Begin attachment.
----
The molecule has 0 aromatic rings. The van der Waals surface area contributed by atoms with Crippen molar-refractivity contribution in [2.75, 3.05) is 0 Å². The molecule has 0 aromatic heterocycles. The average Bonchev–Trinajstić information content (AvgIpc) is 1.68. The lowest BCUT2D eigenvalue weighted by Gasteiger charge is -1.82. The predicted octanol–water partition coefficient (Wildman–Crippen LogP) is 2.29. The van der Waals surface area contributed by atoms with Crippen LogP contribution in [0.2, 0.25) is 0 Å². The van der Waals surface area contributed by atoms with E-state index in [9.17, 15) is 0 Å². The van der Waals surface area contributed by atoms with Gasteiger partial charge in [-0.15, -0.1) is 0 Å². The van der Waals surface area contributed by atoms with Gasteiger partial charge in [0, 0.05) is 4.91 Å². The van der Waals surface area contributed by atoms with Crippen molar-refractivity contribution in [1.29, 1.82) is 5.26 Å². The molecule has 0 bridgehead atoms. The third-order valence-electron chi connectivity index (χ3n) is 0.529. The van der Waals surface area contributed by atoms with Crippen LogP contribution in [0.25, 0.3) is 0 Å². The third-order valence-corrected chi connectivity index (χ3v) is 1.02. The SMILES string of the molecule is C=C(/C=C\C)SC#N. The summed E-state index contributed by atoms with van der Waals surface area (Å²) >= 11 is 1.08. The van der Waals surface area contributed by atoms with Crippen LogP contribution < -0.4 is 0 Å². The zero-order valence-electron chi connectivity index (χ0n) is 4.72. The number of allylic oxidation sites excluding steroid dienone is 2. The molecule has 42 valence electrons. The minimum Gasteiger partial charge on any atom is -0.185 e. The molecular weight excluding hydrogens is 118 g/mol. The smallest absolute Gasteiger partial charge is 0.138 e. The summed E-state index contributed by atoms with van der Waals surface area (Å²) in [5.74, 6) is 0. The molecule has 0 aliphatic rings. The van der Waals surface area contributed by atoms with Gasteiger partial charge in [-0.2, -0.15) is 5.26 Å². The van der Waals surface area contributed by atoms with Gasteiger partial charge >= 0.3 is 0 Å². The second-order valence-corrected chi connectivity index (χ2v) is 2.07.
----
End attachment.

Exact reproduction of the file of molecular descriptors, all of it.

The molecule has 0 aromatic rings. The van der Waals surface area contributed by atoms with Crippen molar-refractivity contribution in [2.75, 3.05) is 0 Å². The molecule has 0 aromatic heterocycles. The average Bonchev–Trinajstić information content (AvgIpc) is 1.68. The lowest BCUT2D eigenvalue weighted by Gasteiger charge is -1.82. The predicted octanol–water partition coefficient (Wildman–Crippen LogP) is 2.29. The van der Waals surface area contributed by atoms with Crippen LogP contribution in [0.2, 0.25) is 0 Å². The van der Waals surface area contributed by atoms with E-state index in [9.17, 15) is 0 Å². The van der Waals surface area contributed by atoms with Gasteiger partial charge in [-0.15, -0.1) is 0 Å². The van der Waals surface area contributed by atoms with Gasteiger partial charge in [0, 0.05) is 4.91 Å². The van der Waals surface area contributed by atoms with Crippen molar-refractivity contribution in [1.29, 1.82) is 5.26 Å². The molecule has 0 bridgehead atoms. The third-order valence-electron chi connectivity index (χ3n) is 0.529. The van der Waals surface area contributed by atoms with Crippen LogP contribution in [0.25, 0.3) is 0 Å². The third-order valence-corrected chi connectivity index (χ3v) is 1.02. The SMILES string of the molecule is C=C(/C=C\C)SC#N. The summed E-state index contributed by atoms with van der Waals surface area (Å²) >= 11 is 1.08. The van der Waals surface area contributed by atoms with Crippen LogP contribution < -0.4 is 0 Å². The zero-order valence-electron chi connectivity index (χ0n) is 4.72. The number of allylic oxidation sites excluding steroid dienone is 2. The molecule has 42 valence electrons. The minimum Gasteiger partial charge on any atom is -0.185 e. The molecular weight excluding hydrogens is 118 g/mol. The smallest absolute Gasteiger partial charge is 0.138 e. The summed E-state index contributed by atoms with van der Waals surface area (Å²) in [5.74, 6) is 0. The molecule has 0 aliphatic rings. The van der Waals surface area contributed by atoms with Gasteiger partial charge in [-0.2, -0.15) is 5.26 Å². The van der Waals surface area contributed by atoms with Gasteiger partial charge >= 0.3 is 0 Å². The second-order valence-corrected chi connectivity index (χ2v) is 2.07.